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By Declan Fallon
KX provides a broad list of products and solutions built on the time-series database platform kdb+ that capitalize on its high-performance capabilities when analyzing and visualizing very large datasets. KX Dashboards is the visualization component of the solution that enables technical and non-technical users to query, transform and present data in a familiar and friendly format. In this series we explain some of the functionality of KX Dashboards and provide some insights into how it can be used in developing business solutions. In our first entry we explain how they would help you if asked for a new end-of-day report at 4:00 PM! Read more below and check back to the KX blog for more articles in this series.
The last 10 years has seen a sharp rise in the number of data visualization solution providers. KX Dashboards sets itself apart from its peers by melding rich visuals with the power of KX technology. Dashboards is easily accessible, using a familiar drag-and-drop build process in a WYSIWYG interface. With over thirty built-in components covering charts, data tables and user input options, users can have their first dashboards running in minutes. No programming experience is required and dashboards run seamlessly across all modern browsers on mobile and desktop platforms. So why wait, KX Dashboards is here for you!
It’s easier to see what’s happening in your data than to try and read about it. In this post we will create a simple dashboard using an open source Telcom Customer Churn1 data set. In later posts we will look to optimize the dashboard to better answer questions different users may have of the data, but first we will cover the basics.
The dashboards interface has three main elements; a left panel with a list of component widget, a large central space where we create our dashboards and a panel on the right which has the configuration options for each component. A header menu contains menu options to save and create a new dashboard. With KX Dashboards running we will start with a new blank dashboard and then create a data connection to tell Dashboards where our data is stored.
A newly created data connection will have a name (listed in available connections), host address (e.g. IP address) and port reference for your Kx database. Save when done. Multiple databases can be grouped together as a single connection but this isn’t necessary for our example. When building a data query, available databases will be listed from a dropdown menu in the data editor
The panel on the left has a list of available components with the most commonly used at the top. This panel can be slid out to show the list of component names until the icons become familiar to you. The first component to use will be the Data Grid. Left-click-and-drag the data grid into the central workspace, then use the bottom right drag zone to resize to fill the width of the workspace. When a component is selected it will have a blue border highlight and the panel on the right will update to show the properties of the selected component.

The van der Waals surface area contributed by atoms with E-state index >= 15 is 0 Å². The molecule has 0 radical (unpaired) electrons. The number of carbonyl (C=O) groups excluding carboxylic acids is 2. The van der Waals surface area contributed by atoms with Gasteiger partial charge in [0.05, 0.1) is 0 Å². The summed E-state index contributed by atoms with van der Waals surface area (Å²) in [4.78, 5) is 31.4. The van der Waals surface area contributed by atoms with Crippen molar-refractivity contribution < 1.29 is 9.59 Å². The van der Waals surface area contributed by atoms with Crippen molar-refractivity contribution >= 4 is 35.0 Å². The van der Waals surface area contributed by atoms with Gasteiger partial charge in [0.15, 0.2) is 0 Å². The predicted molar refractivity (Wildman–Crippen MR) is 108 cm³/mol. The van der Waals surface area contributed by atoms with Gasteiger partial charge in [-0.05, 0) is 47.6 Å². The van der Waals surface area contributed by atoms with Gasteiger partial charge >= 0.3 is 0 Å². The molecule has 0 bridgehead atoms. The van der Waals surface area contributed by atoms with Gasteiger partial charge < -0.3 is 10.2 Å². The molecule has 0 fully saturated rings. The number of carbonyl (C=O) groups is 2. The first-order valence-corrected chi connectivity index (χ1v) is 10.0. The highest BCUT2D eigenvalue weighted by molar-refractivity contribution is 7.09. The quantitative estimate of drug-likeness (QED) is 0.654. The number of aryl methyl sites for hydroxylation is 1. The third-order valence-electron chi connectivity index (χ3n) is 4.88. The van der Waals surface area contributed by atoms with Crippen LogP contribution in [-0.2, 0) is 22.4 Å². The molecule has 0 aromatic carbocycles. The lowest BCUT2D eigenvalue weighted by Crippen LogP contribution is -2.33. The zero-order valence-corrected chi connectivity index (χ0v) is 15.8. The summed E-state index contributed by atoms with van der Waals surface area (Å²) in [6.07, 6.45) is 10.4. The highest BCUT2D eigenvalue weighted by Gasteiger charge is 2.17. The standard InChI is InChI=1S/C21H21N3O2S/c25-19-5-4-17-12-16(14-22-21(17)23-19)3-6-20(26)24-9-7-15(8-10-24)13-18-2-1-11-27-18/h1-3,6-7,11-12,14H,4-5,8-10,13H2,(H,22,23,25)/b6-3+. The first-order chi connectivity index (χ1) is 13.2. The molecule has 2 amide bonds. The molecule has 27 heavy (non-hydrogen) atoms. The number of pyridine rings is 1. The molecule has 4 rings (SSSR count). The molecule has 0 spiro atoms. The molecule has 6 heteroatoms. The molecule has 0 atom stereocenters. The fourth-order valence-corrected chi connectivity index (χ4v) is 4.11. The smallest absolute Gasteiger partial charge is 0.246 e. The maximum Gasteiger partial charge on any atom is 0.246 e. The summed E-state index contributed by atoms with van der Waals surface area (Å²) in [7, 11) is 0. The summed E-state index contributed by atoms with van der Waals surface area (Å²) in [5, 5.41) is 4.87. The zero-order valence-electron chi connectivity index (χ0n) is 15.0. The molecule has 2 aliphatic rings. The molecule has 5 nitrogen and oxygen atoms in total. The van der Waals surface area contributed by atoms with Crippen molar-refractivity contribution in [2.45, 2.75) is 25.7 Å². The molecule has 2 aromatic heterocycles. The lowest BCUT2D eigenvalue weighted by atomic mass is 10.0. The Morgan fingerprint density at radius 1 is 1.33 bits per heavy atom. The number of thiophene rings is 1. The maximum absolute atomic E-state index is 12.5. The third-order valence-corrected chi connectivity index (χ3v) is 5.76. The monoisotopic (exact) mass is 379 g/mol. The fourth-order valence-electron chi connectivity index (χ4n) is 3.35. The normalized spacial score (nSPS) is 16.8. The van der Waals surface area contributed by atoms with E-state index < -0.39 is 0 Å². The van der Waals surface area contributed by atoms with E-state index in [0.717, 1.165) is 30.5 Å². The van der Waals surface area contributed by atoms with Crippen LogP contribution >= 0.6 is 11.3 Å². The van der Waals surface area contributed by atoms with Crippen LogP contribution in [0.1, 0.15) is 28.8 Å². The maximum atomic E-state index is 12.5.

Next it’s time to populate the data grid with data. Again, dashboards are organised so the more important elements are easily accessed. In this case, we need to create a Data Source. A data source is a query built using an analytic, directly with the q language or a virtual query.
Click-select inside the Data Source input box to open the data editor. The data editor will be blank when it’s first loaded, so a new data query will need to be created, called “Telco Data”.
The data editor will list all available queries in the left panel under the Root directory. Selecting a query will populate the right panel with the query details. The larger dropdown above the right-hand-panel has a list of all available KX databases. Here, we need to select the database (“My Data Connection”) which has our data.
The body of the data editor is where an analytic is selected or query built. As this is a very simple data call we will pull all available data without any optimization as could be achieved using q language (see highlight box for an example q statement for the data) or an analytic. The data in our database is stored under the name TelcoData (case sensitive) and this is the basis of our Query in the editor input panel.
Next, Execute the query; a successful execution will populate the Results panel with the data. At this point, to get it into our dashboard we have to Apply, then Select.
With the data in place we can start formatting the values in the Data Grid. There is a fast-track way of making updates to columns and that’s with the multi-column editor. Here are examples for centring columns, changing column widths and applying data formats.
Our data has a number of columns with “Yes” or “No” values. Here, we can use Highlight Rules to color code the values in the grid. Highlight rules have a target column – the column changed by the rule – and a condition column – the column controlling if the rule is true or false. Colors can be selected from the palette. A separate rule is required for each statement and each column of Yes/No values will have a two highlight rules; one for when the condition value is a Yes and one for a No.
Using a series of Highlight Rules for each column of Yes and No values, a re-order of the columns, adding a Range color of Light Blue to columns with numeric ranges and a column sort
We have a Data Grid looking like this: